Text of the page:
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Vintage original 14 x 22 in. US window card from the 1920's gold-digger chases wealthy married man-themed silent film comedy/drama, THE BATTLE OF THE SEXES, released in 1928 by United Artists and directed by D.W. Griffith.


The Art Deco-inspired artwork features an elegant couple in a stylized pose with lurid newspaper headlines around them. Complete with the blank theatre imprint area, it is in fine+ condition with minor restoration to the left side of the blank theatre imrprint area. This is the only exanple of this window card that we are aware of.


*"The Battle of the Sexes is a 1928 American comedy film directed by D. W. Griffith, starring Jean Hersholt, Phyllis Haver, Belle Bennett, Don Alvarado, and Sally O'Neil, and released by United Artists. The film was a remake by Griffith of an earlier film he directed in 1914, which starred Lillian Gish. Both films are based on the novel The Single Standard by Daniel Carson Goodman; the story was adapted for this production by Gerrit J. Lloyd. The film was released as both a silent film, and in a sound version using the Movietone sound-on-film system. In 2004, the film was released on DVD by Image Entertainment. The theme song of the motion picture, "Just a Sweetheart", by Dave Dryer, Josef Pasternack, and Nathaniel Shilkret (recorded versions of which are available, for example, on a commercially issued Paul Whiteman CD) was omitted from the DVD."
*(source: Wikipedia)


*"The film opens with the following written statement: "The battle of the sexes--always being fought and never being won." D.W. Griffith originally made Daniel Carson Goodman's story in 1914 (released by Mutual Film Corp. and starring Donald Crisp and Lillian Gish. According to the May 27, 1927 Film Daily, Griffith was considering a remake of The Battle of the Sexes. Production costs for the 1914 film had totaled $2,500. Griffith was seeking to obtain the story rights to produce the remake and the unnamed company in ownership was reportedly asking $25,000.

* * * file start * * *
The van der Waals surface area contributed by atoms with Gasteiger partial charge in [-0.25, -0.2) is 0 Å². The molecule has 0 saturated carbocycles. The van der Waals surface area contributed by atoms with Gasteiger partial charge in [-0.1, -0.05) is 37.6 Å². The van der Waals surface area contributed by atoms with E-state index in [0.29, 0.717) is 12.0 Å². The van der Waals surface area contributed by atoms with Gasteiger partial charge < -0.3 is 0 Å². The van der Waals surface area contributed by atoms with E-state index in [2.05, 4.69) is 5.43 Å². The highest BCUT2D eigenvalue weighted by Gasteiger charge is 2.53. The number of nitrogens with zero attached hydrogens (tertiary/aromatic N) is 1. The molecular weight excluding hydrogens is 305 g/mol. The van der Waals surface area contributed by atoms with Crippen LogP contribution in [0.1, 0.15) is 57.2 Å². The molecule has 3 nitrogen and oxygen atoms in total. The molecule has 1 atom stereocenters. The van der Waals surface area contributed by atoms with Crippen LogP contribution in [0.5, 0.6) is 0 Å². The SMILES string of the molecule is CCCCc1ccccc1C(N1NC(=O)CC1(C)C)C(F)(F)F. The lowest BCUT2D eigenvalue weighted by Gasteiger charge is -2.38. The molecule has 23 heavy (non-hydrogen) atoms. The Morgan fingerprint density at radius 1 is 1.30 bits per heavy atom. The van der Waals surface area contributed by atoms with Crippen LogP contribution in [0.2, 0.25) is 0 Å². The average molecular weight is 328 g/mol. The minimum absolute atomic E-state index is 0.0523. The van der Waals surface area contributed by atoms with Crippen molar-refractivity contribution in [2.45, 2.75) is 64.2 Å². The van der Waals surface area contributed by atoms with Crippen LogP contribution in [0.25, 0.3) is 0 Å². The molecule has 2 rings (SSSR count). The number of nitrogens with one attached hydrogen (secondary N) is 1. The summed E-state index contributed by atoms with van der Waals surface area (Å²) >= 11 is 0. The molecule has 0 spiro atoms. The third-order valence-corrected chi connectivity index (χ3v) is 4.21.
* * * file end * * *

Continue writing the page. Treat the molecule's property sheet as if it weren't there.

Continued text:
Although the Mar. 10, 1928 Motion Picture News listed an anticipated Mar. 15 start date, principal photography did not begin until one month later, as indicated in the Apr. 15  Film Daily. The May 26 Exhibitors Herald and Moving Picture World production chart confirmed that production began on Apr. 11 at the United Artists Studios in Hollywood and the Apr. 28 issue noted that the lavish production was among the most expensive of the year (the May 9 Variety reported a $400,000 budget).


The New York opening was held on Oct. 12, 1928 at the Rialto Theatre. Although Variety noted a few comic sequences, the review complained that the picture did not depict Griffith's usual subtly, and that the film's "suggestiveness," for example in the showcasing of "flashes far above the knee" by Haver's character, would most likely "shock" and disappoint patrons."
*(source: AFI Catalog of Feature Films)




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